There was also a mobile game about a dog fending off a flea attack, Harambe escaping his captors, some flashlight-based games, a dungeon crawl, an RPG with unconventional characters, a ghost coming to terms with his infamous past, and a fantastic card game in which you navigated a 3D town and the group designed all the card graphics using a stained-glass aesthetic which was understated yet beautiful.

It was also required that teams develop websites and promotional materials for their games, and even many of those were outstanding. Some allowed for the downloading of demos and other materials, while others were more informational.

One group, pictured in the header and below, developed a party game so complete and well-polished that I felt, and from what I heard others did as well, that with just a little more work it could go up on Steam or the Xbox/PS stores. Because of that, the name of the game had to be blurred out.

At the end of the quarter we held a showcase that was open to the public, and in which every team was able to show off their creation. It was a great success, especially considering all 121 students, 21 teams, were crammed into the same moderately sized conference room. It was hot in there!

A couple of the games are playable online, so I’ll link to those here:

CoinUp, a game in which two players remove coins from either end of a row, with the goal being to have more money at the end of the session. It can be played as one game, best of three, or best of five, and the powerups add a tense twist to the action. It’s a simple game that can be frustrating in a just-one-more kind of way. EDIT: No longer online, I’ll see about the executable.

Another is Quadris, which is a Tetris clone in which gameplay takes place in each of the four compass points, and has you constantly switching perspective. It’s hard to explain but a blast to play. You can play it here.

I’m very proud of all of them; despite the nature of the course it’s very stressful as they only have 10 weeks to design and develop their game. Regardless, they all came though magnificently, and while I certainly learned that some structural changes will have to be made for next time, I’m already looking forward to what the next class is able to create.

 

I have finally hit the big time (potentially NSFW, but not really)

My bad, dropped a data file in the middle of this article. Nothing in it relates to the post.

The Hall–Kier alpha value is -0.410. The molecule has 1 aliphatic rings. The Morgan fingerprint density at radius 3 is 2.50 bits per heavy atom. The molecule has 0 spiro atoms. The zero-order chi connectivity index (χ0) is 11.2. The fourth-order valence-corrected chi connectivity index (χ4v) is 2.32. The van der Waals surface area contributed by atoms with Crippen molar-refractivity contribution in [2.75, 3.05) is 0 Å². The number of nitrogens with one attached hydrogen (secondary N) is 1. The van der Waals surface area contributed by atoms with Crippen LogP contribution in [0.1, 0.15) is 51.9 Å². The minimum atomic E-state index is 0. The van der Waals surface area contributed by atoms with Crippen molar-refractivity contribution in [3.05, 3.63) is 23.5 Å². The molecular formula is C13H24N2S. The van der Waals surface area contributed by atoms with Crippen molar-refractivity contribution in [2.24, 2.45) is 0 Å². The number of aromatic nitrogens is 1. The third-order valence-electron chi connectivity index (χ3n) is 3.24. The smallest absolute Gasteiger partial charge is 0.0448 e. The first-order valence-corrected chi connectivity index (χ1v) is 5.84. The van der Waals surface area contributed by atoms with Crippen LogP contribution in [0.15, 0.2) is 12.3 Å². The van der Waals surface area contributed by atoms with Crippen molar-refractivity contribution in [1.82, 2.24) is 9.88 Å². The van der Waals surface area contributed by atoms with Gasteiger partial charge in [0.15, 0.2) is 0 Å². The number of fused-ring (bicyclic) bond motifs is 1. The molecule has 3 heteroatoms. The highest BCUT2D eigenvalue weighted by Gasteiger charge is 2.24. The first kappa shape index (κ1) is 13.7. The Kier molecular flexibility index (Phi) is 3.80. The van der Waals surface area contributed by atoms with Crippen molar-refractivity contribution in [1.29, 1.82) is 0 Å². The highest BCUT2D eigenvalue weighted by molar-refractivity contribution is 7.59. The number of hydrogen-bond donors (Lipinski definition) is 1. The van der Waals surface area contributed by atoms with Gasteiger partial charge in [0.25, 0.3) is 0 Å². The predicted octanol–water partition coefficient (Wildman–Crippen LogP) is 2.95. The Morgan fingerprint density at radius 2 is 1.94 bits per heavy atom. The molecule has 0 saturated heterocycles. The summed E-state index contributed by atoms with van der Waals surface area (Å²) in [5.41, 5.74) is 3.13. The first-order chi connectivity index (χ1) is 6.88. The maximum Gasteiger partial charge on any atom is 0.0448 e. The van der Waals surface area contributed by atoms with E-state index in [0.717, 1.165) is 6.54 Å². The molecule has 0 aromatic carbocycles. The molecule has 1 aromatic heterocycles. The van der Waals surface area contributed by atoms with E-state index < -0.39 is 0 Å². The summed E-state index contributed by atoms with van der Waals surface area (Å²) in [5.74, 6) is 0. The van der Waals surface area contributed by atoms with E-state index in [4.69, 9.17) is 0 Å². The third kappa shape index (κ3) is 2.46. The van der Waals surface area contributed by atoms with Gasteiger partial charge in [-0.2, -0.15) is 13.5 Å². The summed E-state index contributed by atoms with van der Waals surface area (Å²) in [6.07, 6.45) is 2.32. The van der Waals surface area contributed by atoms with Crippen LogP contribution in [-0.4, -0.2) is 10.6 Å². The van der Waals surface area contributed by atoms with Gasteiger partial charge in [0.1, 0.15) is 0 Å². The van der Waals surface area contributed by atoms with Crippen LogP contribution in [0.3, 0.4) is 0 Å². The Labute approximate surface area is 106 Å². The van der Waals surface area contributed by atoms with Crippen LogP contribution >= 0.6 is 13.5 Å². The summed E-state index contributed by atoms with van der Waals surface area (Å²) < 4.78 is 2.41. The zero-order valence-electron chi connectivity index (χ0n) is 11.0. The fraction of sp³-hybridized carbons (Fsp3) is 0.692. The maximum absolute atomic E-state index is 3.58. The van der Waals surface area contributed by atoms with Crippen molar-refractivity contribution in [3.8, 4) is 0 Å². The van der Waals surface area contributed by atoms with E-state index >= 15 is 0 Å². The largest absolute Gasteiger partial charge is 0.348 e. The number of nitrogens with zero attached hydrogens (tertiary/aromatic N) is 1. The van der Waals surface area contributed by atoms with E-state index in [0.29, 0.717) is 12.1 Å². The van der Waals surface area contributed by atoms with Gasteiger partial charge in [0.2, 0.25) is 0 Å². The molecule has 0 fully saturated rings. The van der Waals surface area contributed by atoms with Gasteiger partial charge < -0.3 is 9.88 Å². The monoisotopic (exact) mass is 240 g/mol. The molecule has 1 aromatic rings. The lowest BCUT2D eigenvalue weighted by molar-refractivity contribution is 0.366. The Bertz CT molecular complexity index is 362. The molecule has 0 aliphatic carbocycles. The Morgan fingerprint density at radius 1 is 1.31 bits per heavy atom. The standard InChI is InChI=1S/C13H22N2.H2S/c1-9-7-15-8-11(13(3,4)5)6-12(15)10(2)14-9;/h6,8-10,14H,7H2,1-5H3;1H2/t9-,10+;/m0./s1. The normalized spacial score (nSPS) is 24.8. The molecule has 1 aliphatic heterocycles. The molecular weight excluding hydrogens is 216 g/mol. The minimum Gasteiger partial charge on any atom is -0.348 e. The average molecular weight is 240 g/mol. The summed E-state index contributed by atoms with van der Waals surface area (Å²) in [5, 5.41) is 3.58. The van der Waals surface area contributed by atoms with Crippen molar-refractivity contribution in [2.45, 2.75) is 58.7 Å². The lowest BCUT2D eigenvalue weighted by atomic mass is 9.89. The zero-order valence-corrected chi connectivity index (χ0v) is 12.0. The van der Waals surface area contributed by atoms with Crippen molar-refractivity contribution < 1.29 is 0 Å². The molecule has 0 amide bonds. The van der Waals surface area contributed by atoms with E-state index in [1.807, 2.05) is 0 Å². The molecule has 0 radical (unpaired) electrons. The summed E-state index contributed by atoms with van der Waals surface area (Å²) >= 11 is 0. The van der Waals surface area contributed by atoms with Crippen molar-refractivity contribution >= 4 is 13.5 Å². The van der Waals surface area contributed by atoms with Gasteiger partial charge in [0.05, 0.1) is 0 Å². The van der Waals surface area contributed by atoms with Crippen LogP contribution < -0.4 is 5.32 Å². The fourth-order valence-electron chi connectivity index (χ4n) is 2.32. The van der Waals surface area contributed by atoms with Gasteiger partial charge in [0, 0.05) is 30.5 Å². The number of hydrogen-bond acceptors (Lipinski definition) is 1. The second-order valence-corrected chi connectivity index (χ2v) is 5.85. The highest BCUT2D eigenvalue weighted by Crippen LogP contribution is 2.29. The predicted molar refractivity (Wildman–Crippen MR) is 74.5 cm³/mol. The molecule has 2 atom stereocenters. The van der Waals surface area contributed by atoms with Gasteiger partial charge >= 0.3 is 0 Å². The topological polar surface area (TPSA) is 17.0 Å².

Careful now

Has it really been a month since my last post? How time flies when you’re insanely busy and out of town for a week on top of that. My apologies, but I assure you, this post will have been worth the wait.

I know that headline can be interpreted several different ways and may lead to some raised eyebrows, however it’s not as risque as it sounds. I’m not even sure the ‘NSFW’ tag is necessary, but better safe than sorry I suppose. About a month ago  – and I meant to post this earlier but just couldn’t find the time – I was the featured expert in an article in Playboy magazine about the evolution of vibrating game controllers titled ‘The Bizarre History of Vibrating Controllers: VR Precursors, Occasional Sex Toys.’

I’m featured pretty prominently in the piece, and it really is a well-researched and relatively complete examination of the topic, however it is Playboy, and as you can probably tell from the link title the article veers into the, well, it veers into what you’d expect a Playboy article to veer into, even though the magazine no longer features women in birthday suits.

But I recommend it. If you don’t mind some very mild prurient evaluation, meaning absolutely nothing even close to x-rated but briefly talking about the adult potential of such controllers towards the end, it’s an informative read and respectful of its topic.

University of California, Irvine, becomes leader in eSports

UCI LoL arena

My employer, the University of California, Irvine, has become the first university to open an eSports arena, which is really just a big room with a bunch of high-end PCs in it for networked game play, and have a top-ranked League of Legends team that will be awarded scholarships for their participation.

Other colleges and universities have had school-sponsored eSports teams before; Robert Morris University did so back in 2014, and others followed suit, however the arena is what sets us apart. A dedicated gaming facility created with the blessings and support of League of Legends developers Riot Games and machines supplied by boutique PC source iBuyPower (terrible website design trigger warning).

The arena can also be used by students who just want to do some gaming. And because we’re a university, there will be many, many opportunities for game-based research, something my own department does from many perspectives.

The official opening will be on Friday, September 23rd, and they are expecting about 1000 people. I’ve been in that room and that area of campus, and that would be quite the crowd, but it speaks highly of what they’re doing and what they’ve already accomplished.